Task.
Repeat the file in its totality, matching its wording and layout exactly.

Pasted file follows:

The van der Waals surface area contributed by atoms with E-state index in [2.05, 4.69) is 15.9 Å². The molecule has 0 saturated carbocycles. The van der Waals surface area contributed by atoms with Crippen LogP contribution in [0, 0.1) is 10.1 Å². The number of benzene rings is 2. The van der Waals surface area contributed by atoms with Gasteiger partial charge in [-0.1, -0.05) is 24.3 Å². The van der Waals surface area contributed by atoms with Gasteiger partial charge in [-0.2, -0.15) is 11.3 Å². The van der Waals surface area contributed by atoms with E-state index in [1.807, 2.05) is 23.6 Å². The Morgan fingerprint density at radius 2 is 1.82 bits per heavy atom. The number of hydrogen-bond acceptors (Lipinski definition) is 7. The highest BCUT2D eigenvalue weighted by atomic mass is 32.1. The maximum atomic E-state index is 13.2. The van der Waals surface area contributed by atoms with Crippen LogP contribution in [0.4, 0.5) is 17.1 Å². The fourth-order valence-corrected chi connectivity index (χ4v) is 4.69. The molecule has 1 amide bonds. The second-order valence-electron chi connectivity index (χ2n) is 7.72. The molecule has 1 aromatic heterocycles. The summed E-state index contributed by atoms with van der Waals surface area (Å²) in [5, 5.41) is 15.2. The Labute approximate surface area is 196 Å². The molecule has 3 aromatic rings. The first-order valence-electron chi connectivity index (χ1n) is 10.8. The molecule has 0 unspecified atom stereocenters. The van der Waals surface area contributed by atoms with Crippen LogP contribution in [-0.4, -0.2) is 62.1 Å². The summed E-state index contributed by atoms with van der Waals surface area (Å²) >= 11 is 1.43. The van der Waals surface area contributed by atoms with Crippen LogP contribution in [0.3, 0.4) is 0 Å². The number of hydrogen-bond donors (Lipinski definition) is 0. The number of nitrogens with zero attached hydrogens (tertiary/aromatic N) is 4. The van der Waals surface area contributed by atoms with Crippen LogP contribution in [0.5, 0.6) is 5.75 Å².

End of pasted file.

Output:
The van der Waals surface area contributed by atoms with E-state index in [2.05, 4.69) is 15.9 Å². The molecule has 0 saturated carbocycles. The van der Waals surface area contributed by atoms with Crippen LogP contribution in [0, 0.1) is 10.1 Å². The number of benzene rings is 2. The van der Waals surface area contributed by atoms with Gasteiger partial charge in [-0.1, -0.05) is 24.3 Å². The van der Waals surface area contributed by atoms with Gasteiger partial charge in [-0.2, -0.15) is 11.3 Å². The van der Waals surface area contributed by atoms with E-state index in [1.807, 2.05) is 23.6 Å². The Morgan fingerprint density at radius 2 is 1.82 bits per heavy atom. The number of hydrogen-bond acceptors (Lipinski definition) is 7. The highest BCUT2D eigenvalue weighted by atomic mass is 32.1. The maximum atomic E-state index is 13.2. The van der Waals surface area contributed by atoms with Crippen LogP contribution in [0.4, 0.5) is 17.1 Å². The fourth-order valence-corrected chi connectivity index (χ4v) is 4.69. The molecule has 1 amide bonds. The second-order valence-electron chi connectivity index (χ2n) is 7.72. The molecule has 1 aromatic heterocycles. The summed E-state index contributed by atoms with van der Waals surface area (Å²) in [5, 5.41) is 15.2. The Labute approximate surface area is 196 Å². The molecule has 3 aromatic rings. The first-order valence-electron chi connectivity index (χ1n) is 10.8. The molecule has 0 unspecified atom stereocenters. The van der Waals surface area contributed by atoms with Crippen LogP contribution in [-0.4, -0.2) is 62.1 Å². The summed E-state index contributed by atoms with van der Waals surface area (Å²) >= 11 is 1.43. The van der Waals surface area contributed by atoms with Crippen LogP contribution in [0.3, 0.4) is 0 Å². The number of hydrogen-bond donors (Lipinski definition) is 0. The number of nitrogens with zero attached hydrogens (tertiary/aromatic N) is 4. The van der Waals surface area contributed by atoms with Crippen LogP contribution in [0.5, 0.6) is 5.75 Å².